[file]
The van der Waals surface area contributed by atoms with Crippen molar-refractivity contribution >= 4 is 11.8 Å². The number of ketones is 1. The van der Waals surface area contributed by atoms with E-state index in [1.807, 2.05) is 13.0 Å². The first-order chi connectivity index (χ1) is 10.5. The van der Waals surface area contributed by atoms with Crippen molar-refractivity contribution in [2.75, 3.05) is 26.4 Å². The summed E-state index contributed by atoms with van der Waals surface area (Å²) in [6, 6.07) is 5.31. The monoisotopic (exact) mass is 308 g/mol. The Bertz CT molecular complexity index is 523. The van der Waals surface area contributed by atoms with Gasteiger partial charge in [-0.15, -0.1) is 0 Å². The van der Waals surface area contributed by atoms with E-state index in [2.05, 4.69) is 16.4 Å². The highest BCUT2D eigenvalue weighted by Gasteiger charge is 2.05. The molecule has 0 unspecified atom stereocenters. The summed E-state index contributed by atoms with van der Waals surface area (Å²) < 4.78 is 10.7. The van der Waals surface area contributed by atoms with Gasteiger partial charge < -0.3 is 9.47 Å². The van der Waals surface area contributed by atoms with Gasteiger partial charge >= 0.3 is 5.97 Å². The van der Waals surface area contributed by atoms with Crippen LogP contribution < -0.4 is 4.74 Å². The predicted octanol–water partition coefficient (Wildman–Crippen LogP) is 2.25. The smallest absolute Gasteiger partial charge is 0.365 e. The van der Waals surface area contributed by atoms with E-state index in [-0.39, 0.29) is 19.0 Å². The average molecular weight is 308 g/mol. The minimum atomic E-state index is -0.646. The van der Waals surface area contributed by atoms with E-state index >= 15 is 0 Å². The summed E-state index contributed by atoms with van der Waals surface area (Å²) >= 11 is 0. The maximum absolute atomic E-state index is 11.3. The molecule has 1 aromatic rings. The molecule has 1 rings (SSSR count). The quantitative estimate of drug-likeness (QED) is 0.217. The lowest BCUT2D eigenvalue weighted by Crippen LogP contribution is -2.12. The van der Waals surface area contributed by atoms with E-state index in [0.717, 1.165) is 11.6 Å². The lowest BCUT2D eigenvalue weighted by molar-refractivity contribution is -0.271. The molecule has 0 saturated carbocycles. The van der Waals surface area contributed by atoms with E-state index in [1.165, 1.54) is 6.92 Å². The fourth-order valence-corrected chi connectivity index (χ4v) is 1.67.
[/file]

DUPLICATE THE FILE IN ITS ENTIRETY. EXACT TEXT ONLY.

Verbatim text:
The van der Waals surface area contributed by atoms with Crippen molar-refractivity contribution >= 4 is 11.8 Å². The number of ketones is 1. The van der Waals surface area contributed by atoms with E-state index in [1.807, 2.05) is 13.0 Å². The first-order chi connectivity index (χ1) is 10.5. The van der Waals surface area contributed by atoms with Crippen molar-refractivity contribution in [2.75, 3.05) is 26.4 Å². The summed E-state index contributed by atoms with van der Waals surface area (Å²) in [6, 6.07) is 5.31. The monoisotopic (exact) mass is 308 g/mol. The Bertz CT molecular complexity index is 523. The van der Waals surface area contributed by atoms with Gasteiger partial charge in [-0.15, -0.1) is 0 Å². The van der Waals surface area contributed by atoms with E-state index in [2.05, 4.69) is 16.4 Å². The highest BCUT2D eigenvalue weighted by Gasteiger charge is 2.05. The molecule has 0 unspecified atom stereocenters. The summed E-state index contributed by atoms with van der Waals surface area (Å²) < 4.78 is 10.7. The van der Waals surface area contributed by atoms with Gasteiger partial charge < -0.3 is 9.47 Å². The van der Waals surface area contributed by atoms with Gasteiger partial charge >= 0.3 is 5.97 Å². The van der Waals surface area contributed by atoms with Crippen LogP contribution < -0.4 is 4.74 Å². The predicted octanol–water partition coefficient (Wildman–Crippen LogP) is 2.25. The smallest absolute Gasteiger partial charge is 0.365 e. The van der Waals surface area contributed by atoms with E-state index in [-0.39, 0.29) is 19.0 Å². The average molecular weight is 308 g/mol. The minimum atomic E-state index is -0.646. The van der Waals surface area contributed by atoms with E-state index >= 15 is 0 Å². The summed E-state index contributed by atoms with van der Waals surface area (Å²) >= 11 is 0. The maximum absolute atomic E-state index is 11.3. The molecule has 1 aromatic rings. The molecule has 1 rings (SSSR count). The quantitative estimate of drug-likeness (QED) is 0.217. The lowest BCUT2D eigenvalue weighted by Crippen LogP contribution is -2.12. The van der Waals surface area contributed by atoms with E-state index in [0.717, 1.165) is 11.6 Å². The lowest BCUT2D eigenvalue weighted by molar-refractivity contribution is -0.271. The molecule has 0 saturated carbocycles. The van der Waals surface area contributed by atoms with E-state index in [1.165, 1.54) is 6.92 Å². The fourth-order valence-corrected chi connectivity index (χ4v) is 1.67.